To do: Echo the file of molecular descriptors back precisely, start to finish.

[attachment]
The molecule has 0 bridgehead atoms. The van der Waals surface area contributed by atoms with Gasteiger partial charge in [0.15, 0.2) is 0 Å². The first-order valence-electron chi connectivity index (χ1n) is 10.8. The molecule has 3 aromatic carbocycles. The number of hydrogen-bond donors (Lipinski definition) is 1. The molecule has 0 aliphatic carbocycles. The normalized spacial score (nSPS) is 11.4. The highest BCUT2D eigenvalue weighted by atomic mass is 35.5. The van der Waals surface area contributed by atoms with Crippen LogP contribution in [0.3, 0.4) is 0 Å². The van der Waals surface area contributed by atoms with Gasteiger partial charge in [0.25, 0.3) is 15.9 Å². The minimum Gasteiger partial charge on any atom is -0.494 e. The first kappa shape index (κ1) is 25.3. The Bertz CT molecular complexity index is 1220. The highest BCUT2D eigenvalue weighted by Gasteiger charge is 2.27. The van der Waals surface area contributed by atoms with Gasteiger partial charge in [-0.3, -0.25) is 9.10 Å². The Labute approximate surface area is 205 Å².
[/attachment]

The molecule has 0 bridgehead atoms. The van der Waals surface area contributed by atoms with Gasteiger partial charge in [0.15, 0.2) is 0 Å². The first-order valence-electron chi connectivity index (χ1n) is 10.8. The molecule has 3 aromatic carbocycles. The number of hydrogen-bond donors (Lipinski definition) is 1. The molecule has 0 aliphatic carbocycles. The normalized spacial score (nSPS) is 11.4. The highest BCUT2D eigenvalue weighted by atomic mass is 35.5. The van der Waals surface area contributed by atoms with Crippen LogP contribution in [0.3, 0.4) is 0 Å². The van der Waals surface area contributed by atoms with Gasteiger partial charge in [0.25, 0.3) is 15.9 Å². The minimum Gasteiger partial charge on any atom is -0.494 e. The first kappa shape index (κ1) is 25.3. The Bertz CT molecular complexity index is 1220. The highest BCUT2D eigenvalue weighted by Gasteiger charge is 2.27. The van der Waals surface area contributed by atoms with Gasteiger partial charge in [-0.3, -0.25) is 9.10 Å². The Labute approximate surface area is 205 Å².